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Insights & Expertise
One person dies every 34 seconds in the United States from cardiovascular disease, according to the CDC, and yet, 80% of premature heart disease and strokes are preventable. February is recognized as American Heart Month and a time for people to focus on their cardiovascular health.
Saint Joseph's University physical therapy professors explain the main symptoms of heart disease, the importance of behavioral modification in preventing it and how to recover from heart-related issues.
Professor Natalie Goldberg is a Board-Certified Clinical Specialist in Cardiovascular and Pulmonary Physical Therapy. She says the biggest risk factor is developing hypertension.
"[Hypertension] is probably your first warning that things are going on that could lead to the development of coronary heart disease,” says Natalie Goldberg, PT, DPT, clinical assistant professor of physical therapy.
Lora Packel, PT, PhD, professor and chair of the Department of Physical Therapy, says many people deal with symptoms like high blood pressure. However, those people are considered asymptomatic until it "reaches a critical level" where it could be causing vessel or organ damage.
"One of the main things that we can do is to help people understand their risk factors,” says Packel. “Also, [we suggest] preventative medicine to make sure that they meet with their primary care physician even when they are young and to do it consistently so someone can monitor and watch."
In addition to hypertension, Packel says other symptoms include, but are not limited to, chest pain, shortness of breath, pressure above the waist, nausea, indigestion, jaw pain or shoulder pain.
"Any unusual or new symptom above the waist should be evaluated," says Packel.
Any unusual or new symptom above the waist should be evaluated.
According to the CDC, heart disease has been the leading cause of death in the United States since 1950. In 2020, about 697,000 people in the United States died from heart disease. However, there are ways to prevent it.
"There are a number of risk factors that are modifiable, meaning we can do something about them," says Packel. "There are [other] structures in place that make it difficult to change behaviors. I think that as time has gone on, it has gotten easier to eat prepared and processed foods. It has gotten easier to sit in Zoom meetings and not exercise. It has become harder and harder to meet the guidelines that we know have been shown to reduce our chances of getting heart disease."
Professor Melissa Lesser is also a Board-Certified Clinical Specialist in Cardiovascular and Pulmonary Physical Therapy. She suggests some simple modifications while noting the importance of risk factors.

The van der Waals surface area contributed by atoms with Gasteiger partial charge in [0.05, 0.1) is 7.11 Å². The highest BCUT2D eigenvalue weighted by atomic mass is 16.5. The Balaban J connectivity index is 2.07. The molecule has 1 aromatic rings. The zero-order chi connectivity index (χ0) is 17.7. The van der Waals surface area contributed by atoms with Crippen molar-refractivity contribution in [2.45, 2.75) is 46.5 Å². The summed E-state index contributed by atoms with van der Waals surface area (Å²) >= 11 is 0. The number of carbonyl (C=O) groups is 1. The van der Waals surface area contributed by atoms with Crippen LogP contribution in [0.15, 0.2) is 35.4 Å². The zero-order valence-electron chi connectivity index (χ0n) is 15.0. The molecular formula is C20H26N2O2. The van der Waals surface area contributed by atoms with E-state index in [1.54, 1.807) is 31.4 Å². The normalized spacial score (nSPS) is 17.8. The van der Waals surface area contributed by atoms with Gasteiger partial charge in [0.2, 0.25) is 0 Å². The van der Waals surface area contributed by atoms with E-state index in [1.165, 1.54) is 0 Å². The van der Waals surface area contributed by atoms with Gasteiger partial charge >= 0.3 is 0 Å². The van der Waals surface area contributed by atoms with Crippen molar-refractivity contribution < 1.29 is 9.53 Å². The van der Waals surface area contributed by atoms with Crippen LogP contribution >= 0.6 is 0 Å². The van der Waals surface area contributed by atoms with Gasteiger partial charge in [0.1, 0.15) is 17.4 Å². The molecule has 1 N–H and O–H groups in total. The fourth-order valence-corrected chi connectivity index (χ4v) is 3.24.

"So obviously, diet and exercise are the big ones," says Melissa Lesser, PT, DPT, clinical assistant professor of physical therapy. "We can recommend all the physical activity in the world ... but, to our patients or the general population, it does not mean a whole lot if they still have these other risk factors going on."
Lesser points to a research article on the importance of "exercise snacks."
"Taking a walk, climbing up and down a flight of stairs, just the 30 seconds it might take and then coming back to our desk job is something within people's power to help improve their risk factors,” she says.
The ultimate key to preventing heart disease is behavioral consistency.
"A lot of what we see is yo-yo dieting and exercise," says Goldberg. "You have a month where you do really well and then you get off the bandwagon. It is actually worse for you."
Goldberg also says preventing heart disease is not just a "personal" problem, but also a "societal" problem. According to a survey in 2020, 31.6 million people in the United States did not have health insurance.
"There are structures and systems in place that make it even more challenging to be able to exercise, have access to [healthy] foods, or be able to have access to medical care and preventative medicine," says Goldberg.
The recovery process from a heart-related issue can vary from patient to patient. However, their advice is to go to a cardiac rehabilitation program.
"That is a consistent program where you are monitored, you exercise, you receive education about your heart disease, your risk factors, diet, medications, and it really starts someone off on the right path to that lifelong change," says Packel.